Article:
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Pitrupaksh in Provence: Of Boulangerie, Viennoiseries, Mercis, C’est Bons and Au Revoir in Magical Sablet

Pitrupaksh in Provence: Of Boulangerie, Viennoiseries, Mercis, C’est Bons and Au Revoir in Magical Sablet

  • The French experience was a sensory symphony. Where the aroma of lavender, the taste of flaky pastries, and the warmth of morning greetings converged to elevate our consciousness.

I spent the fortnight of  Pitrupaksh in France. I get very homesick in this sacred period before the Navratri when Hindus honor their ancestors, so when my friends invited me to share a home in a scenic Broguiere’s vineyard, I gladly accepted the offer, because this vacation would afford me cordial company of happy companions interspersed with pockets of alone time to relax, reconnect, and rejuvenate. 

It was magical. The wines were wonderful but as I don’t drink much, I indulged in the simple pleasure of freshly baked bread. Consuming baguettes and pastries became more than a daily routine during my stay in the vineyards of Sablet. The journey into French culture began each morning with a warm “bonjour” exchanged with local residents. In the French countryside, with rolling lavender fields and medieval villages, my friends and I embarked on a gastronomic adventure. A visit to the local boulangerie or bakery, with room for only two customers at a time, became our daily life-enhancing ritual. The scent of freshly baked bread hung in the air, creating an irresistible allure that transported me to my mother’s kitchen.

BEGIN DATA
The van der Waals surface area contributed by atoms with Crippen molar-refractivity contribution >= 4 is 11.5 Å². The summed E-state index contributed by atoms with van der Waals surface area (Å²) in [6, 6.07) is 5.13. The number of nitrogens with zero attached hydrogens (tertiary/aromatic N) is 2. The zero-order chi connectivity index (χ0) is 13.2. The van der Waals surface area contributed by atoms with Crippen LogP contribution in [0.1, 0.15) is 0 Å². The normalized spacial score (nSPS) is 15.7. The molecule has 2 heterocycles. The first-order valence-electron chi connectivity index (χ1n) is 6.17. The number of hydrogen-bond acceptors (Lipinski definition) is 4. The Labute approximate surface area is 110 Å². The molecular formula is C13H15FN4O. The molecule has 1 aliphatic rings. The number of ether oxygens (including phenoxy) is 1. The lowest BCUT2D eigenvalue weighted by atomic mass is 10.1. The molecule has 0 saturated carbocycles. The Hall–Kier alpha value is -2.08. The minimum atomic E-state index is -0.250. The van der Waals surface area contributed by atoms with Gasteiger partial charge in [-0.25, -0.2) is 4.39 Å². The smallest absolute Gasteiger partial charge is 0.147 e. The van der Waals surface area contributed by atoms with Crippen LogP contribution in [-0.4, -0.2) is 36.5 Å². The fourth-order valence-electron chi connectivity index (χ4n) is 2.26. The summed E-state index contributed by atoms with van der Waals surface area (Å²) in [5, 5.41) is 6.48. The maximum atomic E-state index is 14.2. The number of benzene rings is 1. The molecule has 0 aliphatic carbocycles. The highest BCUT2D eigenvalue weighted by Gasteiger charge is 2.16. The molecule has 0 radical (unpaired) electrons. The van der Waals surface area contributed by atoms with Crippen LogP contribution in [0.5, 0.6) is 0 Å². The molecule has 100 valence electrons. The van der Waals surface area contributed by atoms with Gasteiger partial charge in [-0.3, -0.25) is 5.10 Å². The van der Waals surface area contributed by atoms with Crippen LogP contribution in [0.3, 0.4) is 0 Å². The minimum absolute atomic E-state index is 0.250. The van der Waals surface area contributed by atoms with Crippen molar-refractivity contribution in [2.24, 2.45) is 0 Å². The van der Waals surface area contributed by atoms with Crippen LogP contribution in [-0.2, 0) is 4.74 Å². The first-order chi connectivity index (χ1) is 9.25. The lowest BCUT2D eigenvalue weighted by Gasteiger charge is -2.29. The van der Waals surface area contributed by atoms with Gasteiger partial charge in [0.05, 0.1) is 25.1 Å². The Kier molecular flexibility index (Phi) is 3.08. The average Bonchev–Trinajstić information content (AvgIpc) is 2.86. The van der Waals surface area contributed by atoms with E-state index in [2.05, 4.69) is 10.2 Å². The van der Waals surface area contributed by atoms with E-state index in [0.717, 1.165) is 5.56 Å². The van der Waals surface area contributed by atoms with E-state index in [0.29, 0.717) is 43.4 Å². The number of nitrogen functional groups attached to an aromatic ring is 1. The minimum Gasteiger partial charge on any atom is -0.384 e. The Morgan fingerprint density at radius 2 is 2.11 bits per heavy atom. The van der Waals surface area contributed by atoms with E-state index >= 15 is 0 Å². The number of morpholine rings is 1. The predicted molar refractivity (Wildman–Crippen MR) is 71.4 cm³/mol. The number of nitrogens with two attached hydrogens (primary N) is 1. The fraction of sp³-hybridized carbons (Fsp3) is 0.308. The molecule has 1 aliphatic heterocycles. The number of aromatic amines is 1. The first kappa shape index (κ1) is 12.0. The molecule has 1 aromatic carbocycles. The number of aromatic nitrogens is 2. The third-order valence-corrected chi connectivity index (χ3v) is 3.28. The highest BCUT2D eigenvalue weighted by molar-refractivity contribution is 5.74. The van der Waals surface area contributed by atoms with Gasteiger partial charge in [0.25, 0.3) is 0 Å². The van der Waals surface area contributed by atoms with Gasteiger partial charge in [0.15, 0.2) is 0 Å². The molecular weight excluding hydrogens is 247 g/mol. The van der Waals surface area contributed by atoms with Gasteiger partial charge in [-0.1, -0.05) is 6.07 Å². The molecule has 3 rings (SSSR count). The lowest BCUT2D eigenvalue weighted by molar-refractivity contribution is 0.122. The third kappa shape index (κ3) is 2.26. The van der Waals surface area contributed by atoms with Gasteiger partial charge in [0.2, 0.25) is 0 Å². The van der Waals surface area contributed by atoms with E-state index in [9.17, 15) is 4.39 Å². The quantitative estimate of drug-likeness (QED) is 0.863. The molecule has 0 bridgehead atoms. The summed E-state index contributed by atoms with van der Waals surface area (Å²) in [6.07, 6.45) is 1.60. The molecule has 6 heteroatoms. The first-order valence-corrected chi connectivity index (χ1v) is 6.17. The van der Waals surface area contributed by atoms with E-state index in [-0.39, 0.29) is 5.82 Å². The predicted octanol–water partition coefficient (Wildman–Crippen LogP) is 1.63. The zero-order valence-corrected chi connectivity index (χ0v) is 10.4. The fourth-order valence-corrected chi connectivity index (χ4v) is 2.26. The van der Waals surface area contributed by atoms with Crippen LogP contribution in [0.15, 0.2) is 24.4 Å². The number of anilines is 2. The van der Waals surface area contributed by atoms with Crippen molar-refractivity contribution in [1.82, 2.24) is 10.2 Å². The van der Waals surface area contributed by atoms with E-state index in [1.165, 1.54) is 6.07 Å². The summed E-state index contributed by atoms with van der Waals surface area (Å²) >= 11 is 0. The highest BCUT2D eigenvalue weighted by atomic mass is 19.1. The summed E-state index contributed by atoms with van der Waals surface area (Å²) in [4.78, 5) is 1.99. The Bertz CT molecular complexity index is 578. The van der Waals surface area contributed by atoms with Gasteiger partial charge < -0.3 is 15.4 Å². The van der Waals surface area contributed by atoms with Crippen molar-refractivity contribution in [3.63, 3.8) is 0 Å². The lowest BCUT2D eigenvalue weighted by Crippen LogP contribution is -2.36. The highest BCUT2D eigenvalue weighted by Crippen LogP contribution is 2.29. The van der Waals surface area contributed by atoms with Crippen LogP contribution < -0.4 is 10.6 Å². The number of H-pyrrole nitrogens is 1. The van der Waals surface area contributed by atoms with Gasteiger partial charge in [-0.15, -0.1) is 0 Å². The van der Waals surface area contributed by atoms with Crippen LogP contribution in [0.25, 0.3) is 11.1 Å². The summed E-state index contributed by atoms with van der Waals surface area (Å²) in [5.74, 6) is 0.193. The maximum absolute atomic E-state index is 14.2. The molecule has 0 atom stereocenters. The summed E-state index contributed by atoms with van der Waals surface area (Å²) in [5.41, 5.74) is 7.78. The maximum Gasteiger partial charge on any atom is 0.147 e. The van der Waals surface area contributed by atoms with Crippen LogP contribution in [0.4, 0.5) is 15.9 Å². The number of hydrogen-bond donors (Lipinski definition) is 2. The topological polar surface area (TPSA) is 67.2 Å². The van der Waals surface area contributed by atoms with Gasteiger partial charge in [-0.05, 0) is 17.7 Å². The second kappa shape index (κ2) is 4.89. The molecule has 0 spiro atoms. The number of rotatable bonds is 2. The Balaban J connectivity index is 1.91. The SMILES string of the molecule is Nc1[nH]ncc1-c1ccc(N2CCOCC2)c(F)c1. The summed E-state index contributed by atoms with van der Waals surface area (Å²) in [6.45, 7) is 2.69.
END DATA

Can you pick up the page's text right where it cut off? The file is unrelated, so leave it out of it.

As we entered the boulangerie, we were greeted not just by the mouth-watering treats but by the vibrant colors of the baker’s dress: cheerful pinks, tangerines, and blues. The array of golden baguettes, flaky croissants, and a mind-boggling assortment of breakfast pastries or viennoiseries, behind the glass display was a visual feast. A symphony of shapes and sizes that fueled our anticipation. We quickly embraced the Provencal custom of waking up at dawn and making a beeline to the bakery. It was wonderful watching the locals carry baguettes tucked under their arms ever so nonchalantly. I tried to emulate them and that simple gesture nudged me into the unhurried pace of life. 

The baker, Muriel, was not an ordinary person. She was in our eyes a guardian of French culinary heritage and a knowledgeable guide in our exploration. With phrases like “Une baguette, s’il vous plaît,” we engaged in a delightful dance of language, embracing not just the bread but the nuances of communication because of the lovely lady with an angelic disposition. 

But while the busy Muriel managed her boulangerie with bustling energy, she refused to communicate in English. So, after recovering from our jetlag, we pooled our linguistic abilities, patiently relearning grade school French, meting out exact change vingt-et-un (21), once (11), demi pain (half-loaf)  quatre pieces (4 pieces), and so on. Muriel patiently waited after the initial “Comment allez vous? ( how are you?), we struggled with other permutations and pronunciations of French verbs. A lot of smiles, hand gestures, mercis, c’est bons and au revoirs were exchanged regularly. 

Each day, we bought, arranged, photographed, and shared an array of delicacies – white baguettes ordinaires, baguettes rustic, multigrain loaves of pain Campagna which were tranched/sliced at request to the delicious d’Épi to an oversized loaf of white Pain Levain with Sablet cleverly embossed into the facade.